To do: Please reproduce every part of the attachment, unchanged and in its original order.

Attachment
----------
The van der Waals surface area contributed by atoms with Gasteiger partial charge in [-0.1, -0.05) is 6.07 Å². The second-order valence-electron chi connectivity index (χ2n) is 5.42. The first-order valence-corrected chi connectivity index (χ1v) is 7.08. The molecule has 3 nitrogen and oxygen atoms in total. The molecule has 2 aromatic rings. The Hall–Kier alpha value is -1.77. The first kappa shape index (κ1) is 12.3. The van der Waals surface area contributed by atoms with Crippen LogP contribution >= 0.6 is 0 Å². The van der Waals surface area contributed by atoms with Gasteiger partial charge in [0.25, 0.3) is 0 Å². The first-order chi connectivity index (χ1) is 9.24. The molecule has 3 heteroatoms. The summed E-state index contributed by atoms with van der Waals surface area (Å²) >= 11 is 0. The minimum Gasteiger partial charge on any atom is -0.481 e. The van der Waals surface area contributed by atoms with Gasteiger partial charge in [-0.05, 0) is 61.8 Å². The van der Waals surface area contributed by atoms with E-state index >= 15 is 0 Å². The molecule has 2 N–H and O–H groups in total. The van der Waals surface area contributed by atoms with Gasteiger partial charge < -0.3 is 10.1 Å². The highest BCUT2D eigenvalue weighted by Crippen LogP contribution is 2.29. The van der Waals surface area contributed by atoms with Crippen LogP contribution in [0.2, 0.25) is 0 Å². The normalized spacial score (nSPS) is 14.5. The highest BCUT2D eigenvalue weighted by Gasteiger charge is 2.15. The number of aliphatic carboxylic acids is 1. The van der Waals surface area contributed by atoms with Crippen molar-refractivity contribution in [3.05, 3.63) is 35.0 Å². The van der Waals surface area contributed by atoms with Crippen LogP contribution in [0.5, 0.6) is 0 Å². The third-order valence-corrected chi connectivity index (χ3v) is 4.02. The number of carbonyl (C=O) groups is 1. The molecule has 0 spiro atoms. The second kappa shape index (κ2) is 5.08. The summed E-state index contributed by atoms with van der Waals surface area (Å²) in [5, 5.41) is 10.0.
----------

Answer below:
The van der Waals surface area contributed by atoms with Gasteiger partial charge in [-0.1, -0.05) is 6.07 Å². The second-order valence-electron chi connectivity index (χ2n) is 5.42. The first-order valence-corrected chi connectivity index (χ1v) is 7.08. The molecule has 3 nitrogen and oxygen atoms in total. The molecule has 2 aromatic rings. The Hall–Kier alpha value is -1.77. The first kappa shape index (κ1) is 12.3. The van der Waals surface area contributed by atoms with Crippen LogP contribution >= 0.6 is 0 Å². The van der Waals surface area contributed by atoms with Gasteiger partial charge in [0.25, 0.3) is 0 Å². The first-order chi connectivity index (χ1) is 9.24. The molecule has 3 heteroatoms. The summed E-state index contributed by atoms with van der Waals surface area (Å²) >= 11 is 0. The minimum Gasteiger partial charge on any atom is -0.481 e. The van der Waals surface area contributed by atoms with Gasteiger partial charge in [-0.05, 0) is 61.8 Å². The van der Waals surface area contributed by atoms with E-state index >= 15 is 0 Å². The molecule has 2 N–H and O–H groups in total. The van der Waals surface area contributed by atoms with Gasteiger partial charge < -0.3 is 10.1 Å². The highest BCUT2D eigenvalue weighted by Crippen LogP contribution is 2.29. The van der Waals surface area contributed by atoms with Crippen LogP contribution in [0.2, 0.25) is 0 Å². The normalized spacial score (nSPS) is 14.5. The highest BCUT2D eigenvalue weighted by Gasteiger charge is 2.15. The number of aliphatic carboxylic acids is 1. The van der Waals surface area contributed by atoms with Crippen molar-refractivity contribution in [3.05, 3.63) is 35.0 Å². The van der Waals surface area contributed by atoms with Crippen LogP contribution in [0.5, 0.6) is 0 Å². The third-order valence-corrected chi connectivity index (χ3v) is 4.02. The number of carbonyl (C=O) groups is 1. The molecule has 0 spiro atoms. The second kappa shape index (κ2) is 5.08. The summed E-state index contributed by atoms with van der Waals surface area (Å²) in [5, 5.41) is 10.0.